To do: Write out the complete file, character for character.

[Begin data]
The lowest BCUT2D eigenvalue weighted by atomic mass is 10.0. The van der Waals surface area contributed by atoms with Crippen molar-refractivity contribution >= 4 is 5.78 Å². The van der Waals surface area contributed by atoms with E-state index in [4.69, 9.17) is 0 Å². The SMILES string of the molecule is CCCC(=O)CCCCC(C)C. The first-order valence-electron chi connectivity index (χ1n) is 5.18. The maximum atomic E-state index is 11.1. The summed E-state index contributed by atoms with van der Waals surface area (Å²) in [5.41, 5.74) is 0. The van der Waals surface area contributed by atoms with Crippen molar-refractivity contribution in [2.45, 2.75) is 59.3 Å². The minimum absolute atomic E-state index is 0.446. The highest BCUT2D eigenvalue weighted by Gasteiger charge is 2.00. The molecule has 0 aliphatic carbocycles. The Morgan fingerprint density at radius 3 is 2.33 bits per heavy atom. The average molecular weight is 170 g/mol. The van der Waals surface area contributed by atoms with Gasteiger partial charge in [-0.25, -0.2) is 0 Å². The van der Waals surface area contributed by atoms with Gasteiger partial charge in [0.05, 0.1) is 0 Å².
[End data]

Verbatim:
The lowest BCUT2D eigenvalue weighted by atomic mass is 10.0. The van der Waals surface area contributed by atoms with Crippen molar-refractivity contribution >= 4 is 5.78 Å². The van der Waals surface area contributed by atoms with E-state index in [4.69, 9.17) is 0 Å². The SMILES string of the molecule is CCCC(=O)CCCCC(C)C. The first-order valence-electron chi connectivity index (χ1n) is 5.18. The maximum atomic E-state index is 11.1. The summed E-state index contributed by atoms with van der Waals surface area (Å²) in [5.41, 5.74) is 0. The van der Waals surface area contributed by atoms with Crippen molar-refractivity contribution in [2.45, 2.75) is 59.3 Å². The minimum absolute atomic E-state index is 0.446. The highest BCUT2D eigenvalue weighted by Gasteiger charge is 2.00. The molecule has 0 aliphatic carbocycles. The Morgan fingerprint density at radius 3 is 2.33 bits per heavy atom. The average molecular weight is 170 g/mol. The van der Waals surface area contributed by atoms with Gasteiger partial charge in [-0.25, -0.2) is 0 Å². The van der Waals surface area contributed by atoms with Gasteiger partial charge in [0.05, 0.1) is 0 Å².